School District 71 is looking to a new mindfulness program to help students handle the stress of the classroom and life in general.
The program is called Inner Explorer and is described as an “evidence-based mindfulness program for school communities.” Assistant superintendent Geoff Manning told schools trustees at their Oct. 26 board meeting that some schools have been working with IT already, but it will be available for all now.
“This is the first time we’ll have every school participating,” he said.
The item had not been on the agenda as the district only just lined up the arrangement. Manning said the program can be tailored for students at all grade levels through the school district.
“It’ll fit the broad range of all students,” he said.
He also said it had been proven to improve students’ academic performance and also fits in with the school district’s emphasis on mental health in its strategic plan.
On its website, Inner Explorer is described as an audio-guided mindfulness program and one of the few programs formatted on mindfulness-based stress reduction (MBSR), which has been researched for almost 40 years. It provides daily practice that moves from concrete to more abstract concepts. It is aimed at building skills such as attention, self-awareness and emotional regulation. Daily practice should yield about 30 hours of mental health training a year. Among its attributes, the program is designed to be easy to implement, with no curriculum, preparation or planning, and no cause any stigma as classes practise together.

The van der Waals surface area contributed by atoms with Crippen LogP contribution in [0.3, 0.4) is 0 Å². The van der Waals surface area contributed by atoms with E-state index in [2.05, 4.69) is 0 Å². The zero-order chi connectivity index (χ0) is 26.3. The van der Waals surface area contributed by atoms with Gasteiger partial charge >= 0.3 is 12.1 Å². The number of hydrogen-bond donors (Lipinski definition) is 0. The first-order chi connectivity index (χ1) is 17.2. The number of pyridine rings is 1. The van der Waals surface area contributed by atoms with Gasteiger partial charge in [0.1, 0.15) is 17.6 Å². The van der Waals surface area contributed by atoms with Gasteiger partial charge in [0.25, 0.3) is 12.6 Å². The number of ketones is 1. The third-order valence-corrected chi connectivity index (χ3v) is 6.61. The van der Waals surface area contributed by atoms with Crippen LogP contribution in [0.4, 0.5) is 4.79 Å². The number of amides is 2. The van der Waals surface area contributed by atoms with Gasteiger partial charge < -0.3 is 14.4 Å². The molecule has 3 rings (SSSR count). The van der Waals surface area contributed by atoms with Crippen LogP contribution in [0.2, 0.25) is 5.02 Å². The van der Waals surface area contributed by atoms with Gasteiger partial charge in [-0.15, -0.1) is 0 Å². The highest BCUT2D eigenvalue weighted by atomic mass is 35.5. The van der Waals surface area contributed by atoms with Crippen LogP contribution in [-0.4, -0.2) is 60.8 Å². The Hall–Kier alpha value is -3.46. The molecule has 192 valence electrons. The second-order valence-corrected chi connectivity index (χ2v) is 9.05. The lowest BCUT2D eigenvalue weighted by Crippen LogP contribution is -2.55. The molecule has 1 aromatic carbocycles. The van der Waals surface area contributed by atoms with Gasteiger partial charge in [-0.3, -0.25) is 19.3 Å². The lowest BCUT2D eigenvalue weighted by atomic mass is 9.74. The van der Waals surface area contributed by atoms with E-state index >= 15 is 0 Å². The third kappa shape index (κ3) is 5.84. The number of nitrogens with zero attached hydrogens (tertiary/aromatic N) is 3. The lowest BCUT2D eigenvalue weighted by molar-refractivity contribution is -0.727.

Inner Explorer says its program has been used in more than 7,000 schools for more than 2.2 million students to provide more than 18 million “mindful” minutes. Proponents have cited the program’s benefits of helping students with anxiety, depression, addiction, stress and other mental health conditions. Mindfulness is often defined as the ability to be fully present or aware. It is sometimes associated with Buddhism, though advocates say the two are not always associated. The practice has opponents though. For example, a 2018 Newsweek article noted conservative Christian groups in the U.S. were opposing what they saw as “forced Buddhist meditation” in school environments.